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DWI and “Physical Control” – What it Means

7th July 2017

We’re commonly asked how it can be that a person may be convicted of a DWI crime for merely sitting or sleeping in their parked vehicle.  It seems counter-intuitive that a person commits a crime by leaving the house and passing out in the car.  Yet this is precisely the conduct that is, and has been, prohibited by Minnesota law for decades. In this blog post, we attempt to explain what it means in Minnesota to commit a DWI crime under what is called “physical control” of a motor vehicle. You may be surprised at how easily criminal liability attaches to conduct that seems otherwise innocent in nature.

In 2012, in the case of State of Minnesota v. Fleck, the Minnesota Supreme Court reaffirmed the broad encompassment that is the physical control species of the DWI statute, affirming a conviction where the defendant was found asleep in his parked car in an assigned residential parking stall with the driver’s door open, keys in the center console, no devices of the vehicle in operation, and where the evidence showed that the vehicle had not recently been operated.  While the ultimate holding of the Court was less than groundbreaking under existing precedent, the opinion served as a reminder of the generous reading given to the statute.  Convictions premised on a finding of physical control are necessarily arrived at by an examination of specific facts in attendance in any given DWI case.  Yet there is undeniably a proximal and temporal line between what is and what is not physical control.


The provisions of Chapter 169A that set forth the elements and criminalize the driving of a motor vehicle while impaired are contained at Minn. Stat. § 169A.20.  Subdivision one of that section provides, in pertinent part, that “[i]t is a crime for any person to drive, operate, or be in physical control of any motor vehicle” while under the influence of alcohol.  That provision directs what degree of human volition is necessary to actualize criminal liability.  “Drive” and “operate” are straight forward enough, and those terms have been accorded scant construction by the courts.  It is the “physical control” extract that has been the impetus for so much judicial interpretation.

As the beginning paragraph suggests above, the courts have wrestled over the proper meaning of the terminology that is the centerpiece of this blog post.  Fleck was nothing groundbreaking.  Rather, it was a reiteration of precedent that established a wide-reaching definition of what it is to commit a DWI crime.


At 11:30 p.m. on June 11, 2007, police responded to a call from a concerned citizen who had witnessed an unconscious man in a vehicle in the parking lot of her apartment complex.  The man was in the driver’s seat of the vehicle with the door open.  Upon arrival, officers found the man – Daryl Fleck – asleep behind the wheel of his vehicle, which was legally parked in an assigned space at the apartment building where he lived.  After being awakened by the officers, Mr. Fleck admitted to drinking 10 to 12 beers, but denied driving the vehicle.  He first told the officers that he had come to the car to retrieve something but later expressed that he had come out to sit in the car.  Three empty beer cans were found under a blanket on the passenger’s seat.  The officers concluded that the vehicle had not recently been driven because the vehicle was “cold to the touch,” the lights were not on, and it did not appear that the vehicle had been running.  The officers did, however, notice a set of ignition keys in the vehicle’s center console.  The officers also noticed that Mr. Fleck’s eyes were bloodshot and watery, that he had slurred speech, poor balance and a disheveled look. Subsequent testing revealed a blood alcohol concentration of 0.18.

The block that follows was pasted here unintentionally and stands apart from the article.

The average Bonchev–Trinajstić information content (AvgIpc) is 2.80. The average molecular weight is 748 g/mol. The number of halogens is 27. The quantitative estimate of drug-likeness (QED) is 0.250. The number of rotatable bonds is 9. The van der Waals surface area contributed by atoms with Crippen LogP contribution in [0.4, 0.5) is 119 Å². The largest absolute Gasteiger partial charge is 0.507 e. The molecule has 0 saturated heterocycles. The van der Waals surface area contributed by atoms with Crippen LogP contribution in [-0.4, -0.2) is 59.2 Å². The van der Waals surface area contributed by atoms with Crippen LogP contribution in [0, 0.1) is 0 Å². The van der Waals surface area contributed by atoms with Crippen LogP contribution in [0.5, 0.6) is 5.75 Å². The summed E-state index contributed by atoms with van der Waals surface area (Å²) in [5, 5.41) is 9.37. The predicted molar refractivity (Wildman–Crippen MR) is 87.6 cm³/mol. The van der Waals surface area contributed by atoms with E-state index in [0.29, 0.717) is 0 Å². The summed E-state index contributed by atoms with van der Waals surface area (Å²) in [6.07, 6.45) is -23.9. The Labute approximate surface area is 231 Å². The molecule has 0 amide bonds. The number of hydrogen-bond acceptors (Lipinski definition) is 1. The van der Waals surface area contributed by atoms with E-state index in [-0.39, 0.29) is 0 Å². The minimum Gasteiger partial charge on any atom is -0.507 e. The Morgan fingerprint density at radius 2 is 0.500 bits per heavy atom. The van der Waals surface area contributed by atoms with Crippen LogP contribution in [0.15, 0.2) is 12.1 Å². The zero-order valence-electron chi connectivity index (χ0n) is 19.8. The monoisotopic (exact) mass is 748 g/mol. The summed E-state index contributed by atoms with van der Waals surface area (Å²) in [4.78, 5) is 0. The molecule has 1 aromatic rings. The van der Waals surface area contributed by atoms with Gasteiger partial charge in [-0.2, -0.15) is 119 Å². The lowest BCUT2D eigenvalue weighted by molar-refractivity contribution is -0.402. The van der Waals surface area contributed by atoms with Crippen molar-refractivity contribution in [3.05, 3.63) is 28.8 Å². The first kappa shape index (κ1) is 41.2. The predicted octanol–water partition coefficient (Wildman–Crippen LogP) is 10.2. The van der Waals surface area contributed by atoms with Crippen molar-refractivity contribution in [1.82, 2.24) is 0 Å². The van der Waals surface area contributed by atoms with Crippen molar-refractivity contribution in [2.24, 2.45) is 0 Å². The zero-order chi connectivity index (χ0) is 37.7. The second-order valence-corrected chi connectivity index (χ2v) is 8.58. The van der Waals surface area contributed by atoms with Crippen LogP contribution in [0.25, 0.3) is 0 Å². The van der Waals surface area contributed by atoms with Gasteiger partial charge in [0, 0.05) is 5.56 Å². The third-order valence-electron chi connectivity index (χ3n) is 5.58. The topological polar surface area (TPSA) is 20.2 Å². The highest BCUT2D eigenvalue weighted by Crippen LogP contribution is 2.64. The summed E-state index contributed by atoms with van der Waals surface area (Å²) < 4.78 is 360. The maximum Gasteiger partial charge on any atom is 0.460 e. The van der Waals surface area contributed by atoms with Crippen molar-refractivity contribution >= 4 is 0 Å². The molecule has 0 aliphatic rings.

The record indicated that on the night of his arrest, Mr. Fleck informed one of the officers that the vehicle was operable, although there was nothing in the record indicating that the officers independently verified that fact.  Shortly before Mr. Fleck’s trial, one of the officers attempted to start the vehicle with the keys found in the center console the night of Mr. Fleck’s arrest.  While the key turned in the ignition, the vehicle would not start.  At a subsequent trial, a jury found Mr. Fleck guilty of DWI.

Mr. Fleck appealed, arguing that the evidence was insufficient to support his convictions for DWI.  The Minnesota Court of Appeals, and subsequently the Supreme Court of Minnesota, affirmed the convictions.  The decisions reached by the appellate courts were premised on a line of cases reaching back to 1981, and it was by analogues to those cases that the appellate courts eventually affirmed Mr. Fleck’s convictions.


On appeal from the district court, Mr. Fleck asserted that the evidence adduced at trial was insufficient as a matter of law to support his convictions.  The issue was articulated by the court of appeals as follows: “Is evidence that a person was found alone, intoxicated, and asleep behind the wheel of his operable motor vehicle parked at his residence with the keys on the center console sufficient to support convictions of driving while impaired by reason of being in physical control of a vehicle within the meaning of Minn. Stat. § 169A.20, subd. 1(1), (5) (2006)?”  Ultimately, the court of appeals held in the affirmative.